Yet branches of the U.S. military are often spotted with a seeming mirror reflection of the flag on their right shoulder. If you look at a member in profile, the canton—the rectangle with the stars—is on the right. Isn’t that backwards? Shouldn’t it look like the flag on the left shoulder?

The American flag appears on a military uniform
iStock

Not really. The flag is actually facing forward, and it’s not an optical illusion.

When a service member marches or walks forward, they assume the position of a flagpole, with the flag sewn on their uniform meant to resemble a flag flapping in the breeze. With the canton on the right, the flag would be fluttering behind them. If it were depicted with the canton on the left, the flag would be flying backward—as though it had been hung by the stripes instead of the stars nearest to the pole. The position of the flag is noted in Army Regulation 670-1, mandating the star field should face forward. The official term for this depiction is “reverse side flag.”

As for Hoffman: His conviction was overturned on appeal. In 1970, while at a flag-themed art show in New York, he was invited to get up and speak. He wore a flag shirt for the occasion.

Have you got a Big Question you'd like us to answer? If so, let us know by emailing us at bigquestions@mentalfloss.com.

nextArticle.image_alt|e
Mark Ralston/AFP/Getty Images
arrow
Big Questions
What Causes Sinkholes?
Mark Ralston/AFP/Getty Images
Mark Ralston/AFP/Getty Images

This week, a sinkhole opened up on the White House lawn—likely the result of excess rainfall on the "legitimate swamp" surrounding the storied building, a geologist told The New York Times. While the event had some suggesting we call for Buffy's help, sinkholes are pretty common. In the past few days alone, cavernous maws in the earth have appeared in Maryland, North Carolina, Tennessee, and of course Florida, home to more sinkholes than any other state.

Sinkholes have gulped down suburban homes, cars, and entire fields in the past. How does the ground just open up like that?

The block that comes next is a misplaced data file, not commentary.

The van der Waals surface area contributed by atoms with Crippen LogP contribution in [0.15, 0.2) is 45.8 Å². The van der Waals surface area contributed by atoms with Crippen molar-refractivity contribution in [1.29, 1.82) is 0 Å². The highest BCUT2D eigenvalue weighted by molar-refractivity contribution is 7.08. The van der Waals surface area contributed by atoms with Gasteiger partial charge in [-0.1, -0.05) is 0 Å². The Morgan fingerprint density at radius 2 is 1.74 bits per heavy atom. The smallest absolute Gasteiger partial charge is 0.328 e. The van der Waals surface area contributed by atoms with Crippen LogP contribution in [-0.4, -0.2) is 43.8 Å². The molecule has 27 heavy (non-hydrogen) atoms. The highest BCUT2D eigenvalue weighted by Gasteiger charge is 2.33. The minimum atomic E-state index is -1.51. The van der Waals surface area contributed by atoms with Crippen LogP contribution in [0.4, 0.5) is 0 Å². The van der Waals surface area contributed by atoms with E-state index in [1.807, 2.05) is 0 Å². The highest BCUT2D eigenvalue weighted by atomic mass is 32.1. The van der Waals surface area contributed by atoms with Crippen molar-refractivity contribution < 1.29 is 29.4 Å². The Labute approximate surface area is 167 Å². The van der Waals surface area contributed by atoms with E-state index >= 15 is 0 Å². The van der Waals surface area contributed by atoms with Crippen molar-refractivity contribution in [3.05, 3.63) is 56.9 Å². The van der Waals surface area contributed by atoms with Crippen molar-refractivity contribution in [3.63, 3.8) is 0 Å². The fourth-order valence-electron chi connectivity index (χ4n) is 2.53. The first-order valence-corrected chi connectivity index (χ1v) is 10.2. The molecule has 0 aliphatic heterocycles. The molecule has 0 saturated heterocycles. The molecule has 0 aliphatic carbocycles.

Sinkholes are a simple matter of cause and effect. Urban sinkholes may be directly traced to underground water main breaks or collapsed sewer pipelines, into which city sidewalks crumple in the absence of any structural support. In more rural areas, such catastrophes might be attributed to abandoned mine shafts or salt caverns that can't take the weight anymore. These types of sinkholes are heavily influenced by human action, but most sinkholes are unpredictable, inevitable natural occurrences.

Florida is so prone to sinkholes because it has the misfortune of being built upon a foundation of limestone—solid rock, but the kind that is easily dissolved by acidic rain or groundwater. The karst process, in which the mildly acidic water wears away at fractures in the limestone, leaves empty space where there used to be stone, and even the residue is washed away. Any loose soil, grass, or—for example—luxury condominiums perched atop the hole in the ground aren't left with much support. Just as a house built on a weak foundation is more likely to collapse, the same is true of the ground itself. Gravity eventually takes its toll, aided by natural erosion, and so the hole begins to sink.

About 10 percent of the world's landscape is composed of karst regions. Despite being common, sinkholes' unforeseeable nature serves as proof that the ground beneath our feet may not be as solid as we think.

A version of this story originally ran in 2014.

SECTIONS

arrow
LIVE SMARTER
More from mental floss studios